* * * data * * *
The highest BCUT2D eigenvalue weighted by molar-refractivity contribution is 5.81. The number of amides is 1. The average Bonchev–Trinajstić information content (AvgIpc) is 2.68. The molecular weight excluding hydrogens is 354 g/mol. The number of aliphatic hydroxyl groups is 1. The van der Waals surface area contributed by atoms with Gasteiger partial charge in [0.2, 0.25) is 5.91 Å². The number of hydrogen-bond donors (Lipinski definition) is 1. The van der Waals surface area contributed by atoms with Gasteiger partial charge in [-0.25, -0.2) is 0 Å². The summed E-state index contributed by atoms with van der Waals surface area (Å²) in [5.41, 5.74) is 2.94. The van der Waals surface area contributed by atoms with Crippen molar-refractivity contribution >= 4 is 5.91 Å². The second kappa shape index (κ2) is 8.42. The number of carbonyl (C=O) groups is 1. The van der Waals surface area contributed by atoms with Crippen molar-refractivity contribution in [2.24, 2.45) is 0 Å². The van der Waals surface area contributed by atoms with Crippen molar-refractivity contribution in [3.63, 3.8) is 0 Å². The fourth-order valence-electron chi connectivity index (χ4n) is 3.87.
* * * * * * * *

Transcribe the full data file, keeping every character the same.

The highest BCUT2D eigenvalue weighted by molar-refractivity contribution is 5.81. The number of amides is 1. The average Bonchev–Trinajstić information content (AvgIpc) is 2.68. The molecular weight excluding hydrogens is 354 g/mol. The number of aliphatic hydroxyl groups is 1. The van der Waals surface area contributed by atoms with Gasteiger partial charge in [0.2, 0.25) is 5.91 Å². The number of hydrogen-bond donors (Lipinski definition) is 1. The van der Waals surface area contributed by atoms with Gasteiger partial charge in [-0.25, -0.2) is 0 Å². The summed E-state index contributed by atoms with van der Waals surface area (Å²) in [5.41, 5.74) is 2.94. The van der Waals surface area contributed by atoms with Crippen molar-refractivity contribution >= 4 is 5.91 Å². The second kappa shape index (κ2) is 8.42. The number of carbonyl (C=O) groups is 1. The van der Waals surface area contributed by atoms with Crippen molar-refractivity contribution in [2.24, 2.45) is 0 Å². The van der Waals surface area contributed by atoms with Crippen molar-refractivity contribution in [3.63, 3.8) is 0 Å². The fourth-order valence-electron chi connectivity index (χ4n) is 3.87.